Mexico Leaves Key Rate Unchanged as January Inflation Slows

(Bloomberg) -- Mexico’s central bank left its key interest rate unchanged at a decade high Thursday, saying that while the inflation outlook has remained steady since its last decision, it faces risks from renewed exchange-rate weakness.

Policy makers led by Governor Alejandro Diaz de Leon unanimously voted to keep borrowing costs at 8.25 percent, as forecast by all 25 analysts in a Bloomberg survey. The board has more than doubled the rate over the past three years, one of the most aggressive tightening actions in the world.

Policymakers highlighted inflation risks including the peso’s slump, pressure on energy or farm prices, global trade tensions and deterioration in domestic public finances. They also noted risks to growth remain biased to the downside, and that the economy’s slowdown may continue into early 2019 based on the global environment, weakness in domestic demand and disruption to fuel distribution amid the government’s fight with thieves.

This is a "fairly balanced statement, with no groundbreaking changes," said XP Investments economist Alvaro Mollica, the top overnight rate forecaster according to Bloomberg’s ranking. "To us, it reads as neutral. It’s interesting that they chose not to overemphasize the deterioration of economic activity, or, on the opposite side, the improvement in inflation. They played it cool."

Mexico Leaves Key Rate Unchanged as January Inflation Slows

The peso rallied in recent weeks, relieving some inflation pressures, after the government reached a deal with bondholders of a canceled $13 billion airport project and Congress passed a well-received budget plan. The Fed also opted to take a pause last week and implied that its next move was just as likely be down as up, a shift noted by Mexico’s central bank on Thursday. The peso weakened as much as 0.3 percent after the decision.

A report earlier Thursday showed inflation slowed more than expected in January, with the annual rate falling to the lowest level in more than two years, as gasoline and tomato prices fell.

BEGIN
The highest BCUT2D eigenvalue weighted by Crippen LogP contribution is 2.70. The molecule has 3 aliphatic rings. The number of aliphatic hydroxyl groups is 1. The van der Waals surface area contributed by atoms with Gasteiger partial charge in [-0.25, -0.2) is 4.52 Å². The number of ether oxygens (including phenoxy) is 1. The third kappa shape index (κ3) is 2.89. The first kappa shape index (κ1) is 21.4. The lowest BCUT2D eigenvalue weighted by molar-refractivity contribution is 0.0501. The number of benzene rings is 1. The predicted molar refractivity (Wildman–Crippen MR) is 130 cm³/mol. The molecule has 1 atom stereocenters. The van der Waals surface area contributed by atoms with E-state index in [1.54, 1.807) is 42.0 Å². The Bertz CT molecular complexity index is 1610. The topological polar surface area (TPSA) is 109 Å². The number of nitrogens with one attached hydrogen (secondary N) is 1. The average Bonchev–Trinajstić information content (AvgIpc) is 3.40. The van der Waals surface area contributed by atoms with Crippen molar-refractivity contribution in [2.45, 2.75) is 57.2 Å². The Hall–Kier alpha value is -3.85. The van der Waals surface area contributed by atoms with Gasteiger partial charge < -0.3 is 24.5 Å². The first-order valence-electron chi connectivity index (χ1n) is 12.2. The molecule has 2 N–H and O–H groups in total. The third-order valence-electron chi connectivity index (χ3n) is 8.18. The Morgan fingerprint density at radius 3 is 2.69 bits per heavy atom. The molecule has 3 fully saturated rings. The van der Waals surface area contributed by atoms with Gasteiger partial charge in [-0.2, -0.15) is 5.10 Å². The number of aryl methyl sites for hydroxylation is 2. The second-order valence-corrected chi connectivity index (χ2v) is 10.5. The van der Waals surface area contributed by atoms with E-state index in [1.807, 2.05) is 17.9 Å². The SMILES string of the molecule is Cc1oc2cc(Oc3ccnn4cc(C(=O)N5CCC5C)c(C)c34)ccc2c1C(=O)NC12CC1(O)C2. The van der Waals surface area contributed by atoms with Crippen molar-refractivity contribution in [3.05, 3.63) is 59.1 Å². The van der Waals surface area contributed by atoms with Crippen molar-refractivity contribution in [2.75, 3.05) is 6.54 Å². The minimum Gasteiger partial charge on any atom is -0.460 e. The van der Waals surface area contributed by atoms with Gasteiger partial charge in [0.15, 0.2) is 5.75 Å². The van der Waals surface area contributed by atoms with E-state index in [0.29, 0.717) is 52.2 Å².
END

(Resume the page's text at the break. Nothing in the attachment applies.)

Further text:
Mexico’s economy weakened in the fourth quarter amid a contraction in industrial activity, prompting some economists to warn it may further lose steam. The central bank board has consistently highlighted the peso’s impact on inflation, Mexico’s monetary posture relative to the U.S. and the degree of slack in the economy as the top factors that it’s monitoring.

Read more: How Tight Labor Markets May Yet Trigger Central Bank Surprise

Mexican growth is expected to be 1.9 percent this year, compared with a 2 percent preliminary reading for 2018, according to a Bloomberg survey of economists.

Bank of America is less optimistic and cut its forecast to 1 percent from 2 percent last month, citing risks including U.S. Congress rejecting the new North American free trade deal, a possible drop in confidence in President Andres Manuel Lopez Obrador and a bigger drop in oil output. Fitch Ratings spurred concern last week when it downgraded state-owned Petroleos Mexicanos two levels to BBB-, just a notch above junk.

Thursday’s rate decision is the first since Lopez Obrador’s central bank selections Jonathan Heath and Gerardo Esquivel, who were confirmed by Congress in January, joined the five-member board, replacing Manuel Ramos Francia, whose term expired, and Roberto del Cueto, who unexpectedly resigned.

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